I come here for one thing, and that is, I have visions of other worlds. I have visions that’s unimaginable. I have visions that I can’t even tell people. And I try, the best thing I can, to draw my visions.
For those of you who are not familiar with outsider art, it is a label created by French artist Jean Dubuffet to describe art created outside the boundaries of official culture. I first became interested in it through my “Great-Uncle Shorty” who lived in Zahl, North Dakota. He assembled the craziest sculptures created from found objects. These sculptures included animal horns, tractor seats, kewpie dolls, discarded pot and pans and other assorted objects. They were created on the top of fence posts that defined his farmyard. Adult members of the family would shake their heads at his creations but as a child I was fascinated.
It took me 50 years to put a label on what Uncle Shorty was doing. Many, many years later I was able to work with Judy Onofrio (a more intentional “outsider” artist) on a curriculum writing project using her found object mosaic sculptures. Along with writing curriculum for young students about outsider art, the writing team and I also drove through Wisconsin visiting outsider art sites. We had a ball! No wonder that in our travel this week to Florida we detoured and came to a screeching halt in out-of-the-way Summerville, Georgia. This is the location for Howard Finster’s “Paradise Garden.” What an amazing place! I guess what goes around comes around!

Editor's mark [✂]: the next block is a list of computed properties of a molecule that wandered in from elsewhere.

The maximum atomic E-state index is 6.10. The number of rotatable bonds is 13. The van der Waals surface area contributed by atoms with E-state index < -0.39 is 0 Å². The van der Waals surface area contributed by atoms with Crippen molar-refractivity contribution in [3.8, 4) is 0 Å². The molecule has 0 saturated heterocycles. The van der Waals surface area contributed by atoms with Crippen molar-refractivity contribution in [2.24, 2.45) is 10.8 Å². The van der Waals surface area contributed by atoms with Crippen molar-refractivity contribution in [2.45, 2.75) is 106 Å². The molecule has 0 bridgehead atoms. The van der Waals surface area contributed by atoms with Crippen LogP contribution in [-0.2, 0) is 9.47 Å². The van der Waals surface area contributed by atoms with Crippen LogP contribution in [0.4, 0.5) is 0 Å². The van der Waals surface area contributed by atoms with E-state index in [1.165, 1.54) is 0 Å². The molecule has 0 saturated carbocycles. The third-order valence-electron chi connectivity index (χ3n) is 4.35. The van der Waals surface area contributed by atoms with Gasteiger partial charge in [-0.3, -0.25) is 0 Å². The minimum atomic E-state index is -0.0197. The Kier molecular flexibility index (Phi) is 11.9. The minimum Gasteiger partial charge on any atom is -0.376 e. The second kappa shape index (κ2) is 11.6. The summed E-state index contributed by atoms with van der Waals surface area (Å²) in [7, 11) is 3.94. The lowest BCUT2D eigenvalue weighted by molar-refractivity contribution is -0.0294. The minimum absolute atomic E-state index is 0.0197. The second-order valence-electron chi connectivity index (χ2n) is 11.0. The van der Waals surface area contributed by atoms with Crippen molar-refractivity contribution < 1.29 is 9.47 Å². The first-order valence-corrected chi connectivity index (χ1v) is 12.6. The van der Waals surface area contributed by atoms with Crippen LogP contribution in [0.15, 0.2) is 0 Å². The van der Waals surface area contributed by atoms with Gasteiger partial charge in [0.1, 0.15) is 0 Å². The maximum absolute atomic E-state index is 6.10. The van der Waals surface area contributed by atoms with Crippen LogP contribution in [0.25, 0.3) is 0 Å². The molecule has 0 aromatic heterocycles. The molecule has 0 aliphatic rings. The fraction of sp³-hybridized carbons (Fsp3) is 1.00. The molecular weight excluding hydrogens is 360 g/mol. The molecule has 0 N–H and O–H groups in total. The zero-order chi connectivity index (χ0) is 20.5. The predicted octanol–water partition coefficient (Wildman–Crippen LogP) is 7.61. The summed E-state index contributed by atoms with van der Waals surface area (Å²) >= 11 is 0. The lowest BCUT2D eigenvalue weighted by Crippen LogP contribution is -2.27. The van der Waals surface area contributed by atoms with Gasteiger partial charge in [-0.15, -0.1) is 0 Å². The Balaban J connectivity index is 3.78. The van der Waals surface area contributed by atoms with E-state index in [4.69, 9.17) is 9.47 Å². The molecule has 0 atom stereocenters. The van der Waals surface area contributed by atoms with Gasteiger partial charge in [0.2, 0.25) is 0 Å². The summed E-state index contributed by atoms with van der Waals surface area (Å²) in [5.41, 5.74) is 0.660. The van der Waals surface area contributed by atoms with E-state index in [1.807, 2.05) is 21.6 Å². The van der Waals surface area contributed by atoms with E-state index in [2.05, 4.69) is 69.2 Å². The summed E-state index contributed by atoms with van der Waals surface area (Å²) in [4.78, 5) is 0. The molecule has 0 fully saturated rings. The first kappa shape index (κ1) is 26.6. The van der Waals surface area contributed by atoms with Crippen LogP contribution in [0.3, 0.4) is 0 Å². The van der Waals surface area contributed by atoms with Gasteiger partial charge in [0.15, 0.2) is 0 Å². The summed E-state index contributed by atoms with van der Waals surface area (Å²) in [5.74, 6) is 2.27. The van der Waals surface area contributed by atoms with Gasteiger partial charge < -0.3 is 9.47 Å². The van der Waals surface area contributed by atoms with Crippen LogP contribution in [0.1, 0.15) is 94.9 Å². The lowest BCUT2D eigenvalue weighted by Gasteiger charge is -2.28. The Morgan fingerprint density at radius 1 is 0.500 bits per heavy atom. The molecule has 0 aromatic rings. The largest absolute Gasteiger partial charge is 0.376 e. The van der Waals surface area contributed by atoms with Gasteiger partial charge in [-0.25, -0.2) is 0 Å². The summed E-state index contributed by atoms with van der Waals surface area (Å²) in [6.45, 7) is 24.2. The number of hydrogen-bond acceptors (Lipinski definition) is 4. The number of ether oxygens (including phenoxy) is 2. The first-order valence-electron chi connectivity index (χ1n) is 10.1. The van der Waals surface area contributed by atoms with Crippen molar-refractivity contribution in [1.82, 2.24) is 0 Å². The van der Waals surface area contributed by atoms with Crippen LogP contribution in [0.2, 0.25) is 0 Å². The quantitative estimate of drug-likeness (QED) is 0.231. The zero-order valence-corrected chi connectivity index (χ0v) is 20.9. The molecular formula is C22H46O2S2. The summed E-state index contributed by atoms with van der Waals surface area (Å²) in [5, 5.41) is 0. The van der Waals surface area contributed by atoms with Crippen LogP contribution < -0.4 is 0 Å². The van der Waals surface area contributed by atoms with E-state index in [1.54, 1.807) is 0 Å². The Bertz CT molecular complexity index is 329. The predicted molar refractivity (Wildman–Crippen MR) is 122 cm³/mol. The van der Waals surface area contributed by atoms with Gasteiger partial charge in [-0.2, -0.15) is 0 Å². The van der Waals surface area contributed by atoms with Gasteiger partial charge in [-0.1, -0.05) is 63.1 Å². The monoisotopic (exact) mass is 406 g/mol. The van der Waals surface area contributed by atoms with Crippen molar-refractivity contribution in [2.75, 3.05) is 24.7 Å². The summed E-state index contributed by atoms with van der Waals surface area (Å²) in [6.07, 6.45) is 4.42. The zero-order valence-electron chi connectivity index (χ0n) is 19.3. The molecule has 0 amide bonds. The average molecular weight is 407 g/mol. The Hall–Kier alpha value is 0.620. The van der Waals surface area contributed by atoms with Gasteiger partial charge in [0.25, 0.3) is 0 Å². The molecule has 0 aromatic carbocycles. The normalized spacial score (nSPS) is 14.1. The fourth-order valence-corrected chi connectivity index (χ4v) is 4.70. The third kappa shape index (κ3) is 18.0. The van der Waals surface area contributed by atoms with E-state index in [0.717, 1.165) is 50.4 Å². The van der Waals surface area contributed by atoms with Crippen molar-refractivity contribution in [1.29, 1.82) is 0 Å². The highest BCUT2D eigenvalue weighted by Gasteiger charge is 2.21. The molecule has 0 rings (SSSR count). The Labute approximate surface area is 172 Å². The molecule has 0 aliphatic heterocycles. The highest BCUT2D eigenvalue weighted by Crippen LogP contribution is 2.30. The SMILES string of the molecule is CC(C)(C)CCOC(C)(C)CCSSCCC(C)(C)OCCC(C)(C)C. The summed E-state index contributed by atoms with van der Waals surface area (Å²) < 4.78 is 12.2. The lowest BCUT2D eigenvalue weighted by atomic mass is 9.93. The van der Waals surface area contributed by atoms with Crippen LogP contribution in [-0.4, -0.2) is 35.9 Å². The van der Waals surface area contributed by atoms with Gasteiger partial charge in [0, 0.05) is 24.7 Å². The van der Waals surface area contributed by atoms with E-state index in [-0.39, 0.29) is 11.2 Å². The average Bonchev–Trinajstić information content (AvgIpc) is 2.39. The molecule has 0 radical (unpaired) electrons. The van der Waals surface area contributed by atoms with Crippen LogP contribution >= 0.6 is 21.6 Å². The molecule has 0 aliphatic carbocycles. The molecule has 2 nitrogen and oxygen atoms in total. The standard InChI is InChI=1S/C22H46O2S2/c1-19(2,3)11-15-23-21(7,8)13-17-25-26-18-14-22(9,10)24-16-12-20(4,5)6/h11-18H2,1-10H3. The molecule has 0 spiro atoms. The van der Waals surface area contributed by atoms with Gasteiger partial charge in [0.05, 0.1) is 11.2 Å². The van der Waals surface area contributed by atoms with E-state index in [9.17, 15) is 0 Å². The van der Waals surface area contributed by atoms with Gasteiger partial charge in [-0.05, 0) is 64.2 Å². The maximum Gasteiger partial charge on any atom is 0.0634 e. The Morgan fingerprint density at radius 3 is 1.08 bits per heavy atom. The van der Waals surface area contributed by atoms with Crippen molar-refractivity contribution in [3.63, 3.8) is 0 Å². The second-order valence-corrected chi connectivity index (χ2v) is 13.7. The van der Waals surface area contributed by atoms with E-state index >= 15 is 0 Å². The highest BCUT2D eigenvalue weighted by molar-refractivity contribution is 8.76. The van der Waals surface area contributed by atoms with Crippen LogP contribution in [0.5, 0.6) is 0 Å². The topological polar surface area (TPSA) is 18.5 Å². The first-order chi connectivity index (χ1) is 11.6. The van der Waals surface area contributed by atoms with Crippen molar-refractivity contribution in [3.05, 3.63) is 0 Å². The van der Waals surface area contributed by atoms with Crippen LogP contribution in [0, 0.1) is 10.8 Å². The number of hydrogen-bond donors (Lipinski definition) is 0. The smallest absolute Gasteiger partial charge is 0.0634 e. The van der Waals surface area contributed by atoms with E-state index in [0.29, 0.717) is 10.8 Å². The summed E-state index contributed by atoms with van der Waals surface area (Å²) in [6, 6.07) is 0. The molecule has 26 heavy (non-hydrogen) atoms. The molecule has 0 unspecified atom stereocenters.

This brings me around to Howard Finster, (December 2, 1916 – October 22, 2001). Howard was an American outsider artist and Baptist minister from Georgia. He created “Paradise Garden” on swampy land behind his house in the early 1960s. Composed of walkways and constructions made from cast-off pieces of technology, the Garden assembles individual monuments into an all-encompassing “Memorial to God.” Much of the building material in the garden was accumulated from Finster’s television and bicycle repair businesses and his twenty-one other trades.
The Reverend Howard Finster was also a prolific artist, painting over 46,000 paintings in his life. Because Finster realized that his congregation did not remember his sermons even minutes after he had finished, he published religious songs and poetry in local newspapers in the 1930s and hosted a radio prayer show in the late 1930s and early 1940s. He claims God charged him to illustrate his religious visions in 1976 when “A warm feeling came over me to paint sacred art.” I’d rather put one sermon out in art than fifty out of my mouth. The main thing about my art is to have a message. Preaching does very little good. But I find by doing it in art, a man will see it, and the message will be printed on his brain cells.” (Howard Finster, “Man of Visions,” Folklife Annual, 1985)
Finster began churning out thousands of sermon-laden artworks with subjects ranging from historical characters and popular culture icons like Elvis Presley to evangelistic fantasy landscapes and futuristic cities. Most works are meticulously over-laid in Finster’s own hand-lettered words and Biblical verse.
To spread his vision to a wider audience, Finster designed record album covers for rock groups such as R.E.M. and Talking Heads, later earning him Record Album Cover of the year by Rolling Stone Magazine. Interviews, films, and his famous appearance on The Tonight Show with Johnny Carson further advanced his evangelical message.
There is a lot on the internet about this amazing artist. I am so grateful the the body of work from this “Grandfather of Folk Art” is accessible and can be enjoyed by many.
Thanks for reading!